Government & Politics
3:30 am
Tue July 1, 2014

Pittsburgh Land Bank Brings New Tools To City's Blight Problem

Ronell Guy and Councilwoman Deborah Gross in the Northside. They say the land bank will help put blighted properties into productive use.
Ronell Guy and Councilwoman Deborah Gross in the Northside. They say the land bank will help put blighted properties into productive use.
Credit Irina Zhorov/90.5 WESA

Ronell Guy oscillated between admiration and admonishment as she drove around the California-Kirkbride neighborhood in the Northside.

Guy, who is the executive director of the Northside Coalition for Fair Housing and an interim board member of the city’s land bank, pointed at blighted properties and vacant lots and then cooed at the possibilities of the abandoned properties.

The coalition has taken it upon itself to maintain the empty lots, many of which are owned by the city, but they currently do so as trespassers, she said. With Pittsburgh’s new land bank, established in April, Guy hopes to reduce her workload and tap the neighborhood’s potential more easily. 

Pittsburgh has nearly 20,000 tax delinquent properties, many of which are abandoned. Councilwoman Deborah Gross, who introduced the city’s land banking legislation, readily admits that right now, getting property out of the limbo of abandonment and into people’s hands is a years-long, complicated process.

Gross said the only properties that make it to treasurer’s sales are those being requested through that long process.

“So no one is just saying here, let’s just clear title to these parcels and just sell them,” she said. 

Fixing that is the land bank’s goal.

How It Works

First, the agency will have to develop an inventory of properties, which it can acquire through donation or purchase. In many cases, owners of tax delinquent property do not want it and do not take care of it.

Frank Alexander, the Co-founder of Center for Community Progress, helped draft the Pennsylvania land bank legislation, which passed in 2012.

“When you have an individual who owns a piece of property, who hasn’t paid the taxes for years, and the taxes are approaching fair market value, we contact those owners and say, ‘Let’s do it the easy way, just give up your property and give it to the land bank,’” Alexander said.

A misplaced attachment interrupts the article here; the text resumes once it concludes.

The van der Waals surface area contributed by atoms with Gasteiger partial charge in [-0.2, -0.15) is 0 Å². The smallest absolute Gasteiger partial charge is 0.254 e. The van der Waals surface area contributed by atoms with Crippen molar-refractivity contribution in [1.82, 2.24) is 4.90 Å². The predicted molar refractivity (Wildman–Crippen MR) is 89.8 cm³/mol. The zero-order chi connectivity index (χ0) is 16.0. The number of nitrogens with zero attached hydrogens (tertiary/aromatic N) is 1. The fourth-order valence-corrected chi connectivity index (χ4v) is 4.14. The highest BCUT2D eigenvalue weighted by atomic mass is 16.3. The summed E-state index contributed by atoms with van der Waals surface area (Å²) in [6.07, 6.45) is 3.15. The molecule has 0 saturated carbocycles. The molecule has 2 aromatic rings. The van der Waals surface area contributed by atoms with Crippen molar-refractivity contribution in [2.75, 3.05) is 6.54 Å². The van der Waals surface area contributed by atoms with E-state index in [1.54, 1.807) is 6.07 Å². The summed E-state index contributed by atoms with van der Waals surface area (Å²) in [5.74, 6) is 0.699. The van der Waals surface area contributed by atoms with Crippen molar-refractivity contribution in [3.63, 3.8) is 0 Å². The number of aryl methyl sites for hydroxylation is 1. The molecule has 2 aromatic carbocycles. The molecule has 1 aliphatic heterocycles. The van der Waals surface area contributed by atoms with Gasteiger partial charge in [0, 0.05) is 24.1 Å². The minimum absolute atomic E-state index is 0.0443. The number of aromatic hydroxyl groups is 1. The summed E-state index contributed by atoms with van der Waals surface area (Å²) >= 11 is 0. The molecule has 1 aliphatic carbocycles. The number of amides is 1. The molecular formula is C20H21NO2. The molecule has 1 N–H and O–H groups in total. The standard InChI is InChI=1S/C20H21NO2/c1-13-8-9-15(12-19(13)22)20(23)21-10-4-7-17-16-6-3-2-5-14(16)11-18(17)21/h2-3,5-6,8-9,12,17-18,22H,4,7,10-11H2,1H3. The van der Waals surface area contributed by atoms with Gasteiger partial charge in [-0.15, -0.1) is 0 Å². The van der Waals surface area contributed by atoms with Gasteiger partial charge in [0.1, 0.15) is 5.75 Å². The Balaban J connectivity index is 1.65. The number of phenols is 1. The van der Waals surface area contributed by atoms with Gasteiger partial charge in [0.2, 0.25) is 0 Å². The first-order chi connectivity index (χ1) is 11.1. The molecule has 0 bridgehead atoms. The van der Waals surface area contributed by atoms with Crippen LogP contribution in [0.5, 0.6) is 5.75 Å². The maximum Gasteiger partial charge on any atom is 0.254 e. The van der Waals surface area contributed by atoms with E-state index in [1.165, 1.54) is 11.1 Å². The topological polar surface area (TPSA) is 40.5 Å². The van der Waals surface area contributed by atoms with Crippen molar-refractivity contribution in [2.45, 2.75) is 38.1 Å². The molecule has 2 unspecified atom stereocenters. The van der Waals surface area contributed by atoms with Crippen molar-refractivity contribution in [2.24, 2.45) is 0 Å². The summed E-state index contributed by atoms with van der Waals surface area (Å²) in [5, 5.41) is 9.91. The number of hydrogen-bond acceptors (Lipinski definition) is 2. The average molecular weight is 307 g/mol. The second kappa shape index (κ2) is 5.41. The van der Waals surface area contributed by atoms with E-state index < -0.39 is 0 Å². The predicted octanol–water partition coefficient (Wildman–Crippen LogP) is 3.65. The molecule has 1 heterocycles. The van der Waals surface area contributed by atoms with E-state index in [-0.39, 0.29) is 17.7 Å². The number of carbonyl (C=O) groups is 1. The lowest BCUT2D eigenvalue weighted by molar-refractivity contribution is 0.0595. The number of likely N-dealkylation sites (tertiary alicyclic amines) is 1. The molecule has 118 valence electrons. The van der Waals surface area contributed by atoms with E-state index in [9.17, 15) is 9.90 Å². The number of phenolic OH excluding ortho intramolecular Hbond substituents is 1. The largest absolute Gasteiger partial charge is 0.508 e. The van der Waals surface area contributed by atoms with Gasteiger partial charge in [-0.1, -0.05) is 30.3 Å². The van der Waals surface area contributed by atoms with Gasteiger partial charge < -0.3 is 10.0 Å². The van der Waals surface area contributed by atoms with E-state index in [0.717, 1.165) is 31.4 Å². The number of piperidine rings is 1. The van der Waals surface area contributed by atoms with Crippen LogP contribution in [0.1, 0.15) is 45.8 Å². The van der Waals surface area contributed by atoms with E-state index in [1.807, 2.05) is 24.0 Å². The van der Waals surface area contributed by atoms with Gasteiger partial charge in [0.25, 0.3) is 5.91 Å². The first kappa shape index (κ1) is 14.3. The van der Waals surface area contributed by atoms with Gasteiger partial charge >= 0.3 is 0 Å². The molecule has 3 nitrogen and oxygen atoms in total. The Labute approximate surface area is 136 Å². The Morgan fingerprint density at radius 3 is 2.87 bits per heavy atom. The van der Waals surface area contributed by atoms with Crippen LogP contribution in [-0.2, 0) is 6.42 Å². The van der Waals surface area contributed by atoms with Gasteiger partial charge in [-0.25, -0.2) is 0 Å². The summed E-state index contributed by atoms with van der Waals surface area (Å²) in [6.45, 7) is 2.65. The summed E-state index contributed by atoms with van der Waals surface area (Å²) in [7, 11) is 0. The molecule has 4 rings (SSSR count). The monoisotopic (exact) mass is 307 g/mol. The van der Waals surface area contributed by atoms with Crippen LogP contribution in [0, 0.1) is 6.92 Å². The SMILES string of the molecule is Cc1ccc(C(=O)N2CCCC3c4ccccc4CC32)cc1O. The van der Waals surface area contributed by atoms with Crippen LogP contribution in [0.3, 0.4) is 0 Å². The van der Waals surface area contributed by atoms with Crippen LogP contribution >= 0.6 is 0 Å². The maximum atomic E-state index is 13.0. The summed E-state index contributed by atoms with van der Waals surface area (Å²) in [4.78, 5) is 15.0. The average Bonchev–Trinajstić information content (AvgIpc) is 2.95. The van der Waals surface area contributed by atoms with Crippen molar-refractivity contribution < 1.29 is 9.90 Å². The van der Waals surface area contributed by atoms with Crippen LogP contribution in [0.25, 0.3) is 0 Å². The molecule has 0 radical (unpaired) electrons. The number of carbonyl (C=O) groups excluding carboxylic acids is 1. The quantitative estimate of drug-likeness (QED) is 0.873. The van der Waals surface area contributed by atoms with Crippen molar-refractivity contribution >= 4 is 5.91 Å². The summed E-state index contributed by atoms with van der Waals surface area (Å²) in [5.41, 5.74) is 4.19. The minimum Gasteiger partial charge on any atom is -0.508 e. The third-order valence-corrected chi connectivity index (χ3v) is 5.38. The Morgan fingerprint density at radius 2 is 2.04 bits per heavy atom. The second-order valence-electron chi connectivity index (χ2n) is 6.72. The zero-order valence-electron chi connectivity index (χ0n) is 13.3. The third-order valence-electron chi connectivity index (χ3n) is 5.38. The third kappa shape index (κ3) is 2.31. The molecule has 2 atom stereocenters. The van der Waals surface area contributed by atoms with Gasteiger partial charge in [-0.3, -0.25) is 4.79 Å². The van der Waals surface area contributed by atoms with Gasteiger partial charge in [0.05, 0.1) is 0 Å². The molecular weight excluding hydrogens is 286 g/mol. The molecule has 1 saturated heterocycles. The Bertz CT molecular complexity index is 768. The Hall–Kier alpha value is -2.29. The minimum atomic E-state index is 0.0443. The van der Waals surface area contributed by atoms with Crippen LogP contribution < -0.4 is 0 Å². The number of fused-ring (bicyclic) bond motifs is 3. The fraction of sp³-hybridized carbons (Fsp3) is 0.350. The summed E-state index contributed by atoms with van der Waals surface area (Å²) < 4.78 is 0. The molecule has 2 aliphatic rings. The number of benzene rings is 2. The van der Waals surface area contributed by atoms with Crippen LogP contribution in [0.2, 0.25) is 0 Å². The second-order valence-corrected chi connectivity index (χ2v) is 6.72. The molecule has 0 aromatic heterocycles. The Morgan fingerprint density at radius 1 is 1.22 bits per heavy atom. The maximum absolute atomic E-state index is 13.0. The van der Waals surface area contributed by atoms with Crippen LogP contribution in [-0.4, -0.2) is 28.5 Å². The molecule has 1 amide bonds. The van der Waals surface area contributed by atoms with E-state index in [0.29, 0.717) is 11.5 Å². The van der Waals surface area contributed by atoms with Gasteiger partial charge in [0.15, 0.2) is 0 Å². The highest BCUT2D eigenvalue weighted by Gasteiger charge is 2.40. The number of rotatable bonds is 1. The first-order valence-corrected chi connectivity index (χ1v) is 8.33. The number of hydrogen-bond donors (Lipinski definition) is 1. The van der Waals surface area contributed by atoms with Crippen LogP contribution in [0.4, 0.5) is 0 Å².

The land bank can then extinguish any back taxes and convey the property to a new owner for productive uses.

A vacant property in the California-Kirkbride neighborhood.
A vacant property in the California-Kirkbride neighborhood.
Credit Jess Lasky/WESA 90.5

The ability to dissolve tax liens, and to do it in bulk, is the core power of the land bank. That way, people purchasing blighted property are actually getting a deal, rather than paying off substantial back taxes.

The land bank’s other big power, said Liz Hersh, executive director of the Housing Alliance of Pennsylvania, is to control somewhat for who exactly gets those deals.

California-Kirkbride is separated from more vibrant neighborhoods, like Manchester, by railroad tracks. In 1983, a large postal service sorting facility opened up by the tracks, further isolating residents. Guy said when the facility was built, it wasn’t as part of any plan. 

“They just decided these are poor people," she said. "They ain’t going to complain about this huge postal facility coming to our neighborhood.” 

The land bank will play a role in determining what kind of development goes through.

“It mandates a disposition policy so that there’s a public process for saying we want community plans to be recognized, or we prioritize storm water runoff for gardens or farms, or affordable housing or market housing or whatever it is,” Hersh said.   

The idea is to control for speculators and avoid projects the community doesn’t want.

“There’s a process in place to honor the local plan and to set policies about how we use our land,” Hersh said.

More Work To Do

Mayor Bill Peduto signed Pittsburgh’s land bank legislation in April, but so far the organization does not have a permanent board and no policies on the books. That means no plan for how exactly it will be funded, either.

The legislation gives the land bank a five-year period in which it can collect half of the taxes from properties it returns to productive use. That’s one option. Grants, donations, and government funds are other possibilities. 

Guy said once the permanent board is seated, they’ll figure out all that.

Back in the Northside, she pointed the car up a steep hill and drove past a boarded up house onto a grassy knoll overlooking the Ohio River.  

“People think Mount Washington only has views like this,” she said.  

Guy hopes the land bank will help new homeowners take over blighted property in the neighborhood so they can take advantage of such views.